“Politics has been his salvation,” wrote New York Times reporter Sheryl Gay Stolbert last February about Cleland. After the hand grenade shattered his life in 1968, Cleland spent nearly a third of a century climbing the ladder to ever-more important political positions, each of which provided him with a staff, handsome income, more and more power, privileges and purpose. Being a U.S. senator, he has said, was his “dream job.” Losing that pinnacle was a nightmare. And President Bush’s gracious appointment of the defeated Democrat as a Director of the Export-Import Bank of the United States did little to satisfy his ambition or to soften his spite and hatred for the Republican President who helped defeat him.
His former colleague and fellow Vietnam veteran Senator Kerry’s presidential nomination has opened a new door of opportunity for Cleland. The Kerry campaign uses him to demonize President Bush and Republicans, and to elicit emotional sympathy from both leftists and moderates that can be transferred to the cold, unsympathetic Kerry. Cleland is again in the spotlight, a reborn star on the political stage. He is again important, pampered, feted, prosperous and showered with ego gratification. And if Cleland helps elect Kerry, who knows what jobs, money or other benefits have been secretly promised as quid pro quo for his endorsement of Kerry and damning of President Bush?
“Cleland’s image as Bush’s ultimate victim suits Kerry’s campaign all too well,” wrote Michael Crowley of the pro-Kerry New Republic. “There are no bold new ideas in the Democratic Party today, no coherent policy themes…. What does define and unify the party is a sense of victimhood – and a lust for revenge. Cleland is compelling not because of anything he’s done – he was a mediocre senator and a clumsy candidate – but because of what was done to him. His consignment to a wheelchair only heightens this sentiment. The wheelchair itself is a metaphor for his political trauma….”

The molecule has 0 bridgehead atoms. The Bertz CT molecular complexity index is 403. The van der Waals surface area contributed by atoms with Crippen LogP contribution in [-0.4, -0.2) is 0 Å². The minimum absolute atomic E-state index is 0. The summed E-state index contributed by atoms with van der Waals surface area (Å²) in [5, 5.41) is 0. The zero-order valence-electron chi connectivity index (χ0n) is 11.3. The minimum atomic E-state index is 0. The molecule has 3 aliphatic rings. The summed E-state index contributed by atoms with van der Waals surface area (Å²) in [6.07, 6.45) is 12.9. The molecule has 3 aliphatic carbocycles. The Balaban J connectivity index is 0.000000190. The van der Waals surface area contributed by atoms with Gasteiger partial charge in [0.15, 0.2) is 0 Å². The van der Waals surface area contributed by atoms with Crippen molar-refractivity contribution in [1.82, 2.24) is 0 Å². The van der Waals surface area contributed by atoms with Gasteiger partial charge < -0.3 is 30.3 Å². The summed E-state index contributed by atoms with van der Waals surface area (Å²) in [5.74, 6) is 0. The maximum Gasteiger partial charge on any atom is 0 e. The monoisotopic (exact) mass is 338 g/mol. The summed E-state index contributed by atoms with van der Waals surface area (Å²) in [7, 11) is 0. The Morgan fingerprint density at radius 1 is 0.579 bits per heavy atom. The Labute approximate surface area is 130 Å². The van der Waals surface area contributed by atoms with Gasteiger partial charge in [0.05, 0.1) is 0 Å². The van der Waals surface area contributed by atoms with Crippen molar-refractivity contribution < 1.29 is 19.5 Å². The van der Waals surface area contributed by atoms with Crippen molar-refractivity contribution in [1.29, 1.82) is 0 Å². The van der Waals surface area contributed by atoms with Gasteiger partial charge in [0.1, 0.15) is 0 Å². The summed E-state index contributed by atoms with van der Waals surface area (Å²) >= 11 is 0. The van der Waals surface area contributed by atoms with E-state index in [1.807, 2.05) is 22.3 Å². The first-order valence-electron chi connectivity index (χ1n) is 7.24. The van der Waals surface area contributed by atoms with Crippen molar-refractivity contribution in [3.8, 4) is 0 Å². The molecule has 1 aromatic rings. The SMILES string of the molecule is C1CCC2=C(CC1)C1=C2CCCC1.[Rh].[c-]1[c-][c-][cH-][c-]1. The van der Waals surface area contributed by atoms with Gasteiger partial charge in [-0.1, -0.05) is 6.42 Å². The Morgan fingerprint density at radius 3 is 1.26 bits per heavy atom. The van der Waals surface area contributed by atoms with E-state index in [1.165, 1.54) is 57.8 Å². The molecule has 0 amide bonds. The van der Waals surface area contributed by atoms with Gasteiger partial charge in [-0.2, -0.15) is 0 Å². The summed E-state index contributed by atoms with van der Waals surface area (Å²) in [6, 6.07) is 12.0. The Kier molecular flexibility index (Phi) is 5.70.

“What Cleland brings to Kerry’s campaign,” continued Crowley, “is the emotional power of victimization – a throwback to the worst of old-time Democratic Party politics, to its emphasis on victimhood over ability and virtue. But whereas in the past it was specific interest groups – minorities, women, gays – who were the noble victims, today it is the Democratic Party itself. Cleland is a reminder to fellow Democrats that they have spent the past three years being persecuted and that it’s time to start avenging their humiliations…. But eventually Kerry will have to stand for something more than Bush hatred and payback. Revenge is not a campaign platform.”
Being an attack dog for Kerry involves hard work and exhausting travel, but it clearly has renewed Cleland’s sense of purpose and self-importance. It also requires his skills as a veteran politician to duck hard questions about Kerry’s dishonesty. On one New York City radio show, for example, Cleland had to defend Kerry’s refusal to release all his medical records from Vietnam – records that, among other things, might reveal that the three Purple Hearts Kerry received were for tiny, superficial and even questionable wounds that scarcely warranted such honor. Those three Purple Hearts allowed Kerry to return to the U.S. after serving in Vietnam for only six months.